Monday, September 14, 2009

September, 2009/"The Deep End" On The Horizon

Summer in the Beehive was whirlwind....I traveled the country, from Detroit and Chicago to Atlanta, Charlotte and Nashville, performing and conducting master classes for young musicians. Christine Ohlman & Rebel Montez kept up a schedule of festival dates that helped us connect with fans far and wide in support of 2008's career retrospective disc Re-Hive, and in advance of the release of our latest work, The Deep End. Mixing and mastering completed, we are awaiting its arrival, with digital availability expected on iTunes and all outlets by November 1. The record will be available at live performances after October 1 and released widely on or about January 1.

What a journey of the heart this record has been. Support and artistry was contributed by so many great friends, from the duet partners (Ian Hunter, Dion, and Marshall Crenshaw), to the musicians (Levon Helm, Eric "Roscoe" Ambel, Big Al Anderson, G.E.Smith, Shawn Pelton, Catherine Russell, The Asbury Juke Horns--Chris Anderson and Neal Pawley--with Mark Rivera, Paul Ossola, Jeff Kazee, Mitch Chakour, Vic Steffens), the production team (my co-producer Andy York, whose musicianship shines on every track, along with Vic Steffens' overseeing and mixing and Jimmy Chapdelaine's mastering), a true photography ace (my dear friend Ric Kallaher) and, of course, the flash cats of Rebel Montez--Cliff Goodwin, Michael Colbath, and Larry Donahue, with a special guest appearance by our late guitarist, Eric Fletcher.

I wrote about love--the falling into it, the newness of it, the loss of it, the sadness that can come from it, the glory of it, the wonder and kick of it. It's my favorite topic, and never have I felt so deeply and been so deeply affected by it. Many of you know that I've suffered loss in these past years, both of a long-time mate and of a close musical collaborator. It's been a long and winding road, and in many respects I felt this was a journey I truly had to make by myself. That I've had so many great artists with me along the way has been a dream, and a gift.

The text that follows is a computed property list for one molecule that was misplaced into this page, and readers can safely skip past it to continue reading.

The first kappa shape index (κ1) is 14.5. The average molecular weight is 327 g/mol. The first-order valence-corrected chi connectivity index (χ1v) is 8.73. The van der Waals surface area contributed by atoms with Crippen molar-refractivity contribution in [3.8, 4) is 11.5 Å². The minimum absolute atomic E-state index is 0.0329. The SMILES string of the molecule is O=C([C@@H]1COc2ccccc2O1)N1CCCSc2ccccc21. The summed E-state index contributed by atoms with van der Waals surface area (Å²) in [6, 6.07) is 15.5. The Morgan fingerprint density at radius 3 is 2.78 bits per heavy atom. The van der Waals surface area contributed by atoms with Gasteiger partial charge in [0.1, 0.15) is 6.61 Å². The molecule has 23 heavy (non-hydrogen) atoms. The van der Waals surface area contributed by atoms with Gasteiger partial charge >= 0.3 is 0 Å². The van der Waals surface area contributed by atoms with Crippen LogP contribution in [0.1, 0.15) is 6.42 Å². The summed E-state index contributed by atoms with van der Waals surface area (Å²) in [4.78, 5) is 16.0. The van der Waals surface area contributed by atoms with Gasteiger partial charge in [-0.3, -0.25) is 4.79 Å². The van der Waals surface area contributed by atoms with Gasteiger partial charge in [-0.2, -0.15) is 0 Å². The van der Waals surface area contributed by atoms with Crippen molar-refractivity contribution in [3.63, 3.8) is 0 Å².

I look forward to the release of these songs and to hearing from listeners what they think of them. That communication feeds all of our souls, and is the lifeblood that makes musical expression precious, always.

Saturday, February 28, 2009

"The Deep End" / March, 2009

As fall moved into winter, sessions for The Deep End, my first CD of new material since 2003 (and the first since the passing of my mate and producer Doc Cavalier) were completed in New York City with the Asbury Juke Horns and Mark Rivera joining the other friends--Ian Hunter, Dion DiMucci, Levon Helm, Marshall Crenshaw, GE Smith, Big Al Anderson, Catherine Russell, Paul Ossola, Eric "Roscoe" Ambel, Vic Steffens, Mitch Chakour, and Jeff Kazee--who were already on board with producer and chief contributor Andy York and the members of Rebel Montez: Cliff Goodwin, Michael Colbath, and Larry Donahue.  If the writing of the songs had been a joy, the recording process proved to be a thrill.  From AY's home studio to Vic Steffens' cool Horizon Music to Levon Helm's place in Woodstock to Sounds Great in Boca Raton to Station West in Nashville to Lily's Terrace and New Calcutta in NYC, we had tracks flying all over the place, the groove strong, hearts on fire together. I am deeply grateful, as we complete mixing, for the intensely soulful performances turned in by each and every one.  Watch for The Deep End's release in early summer.
On another note, I just returned from New Orleans for 2009 Mardi Gras with the Bywater Bone Boys Krew led by my friend Skip Henderson (founder of the Mount Zion Memorial Fund) and our pre-dawn ritual of racing through the Marigny, masked in black, banging on drums and cans, "waking the pre-dead." It's a rite that dates from the City's founding, and it was a deep and moving experience. I continue to urge everyone to think of  the good people of New Orleans and the help they still need, and to check out the websites for the New Orleans Musicians' Assistance Foundation/Musicians' Clinic at and Sweet Home New Orleans, the housing relocation organization that works in concert with the Clinic, at . Laissez les bon temps roulez.....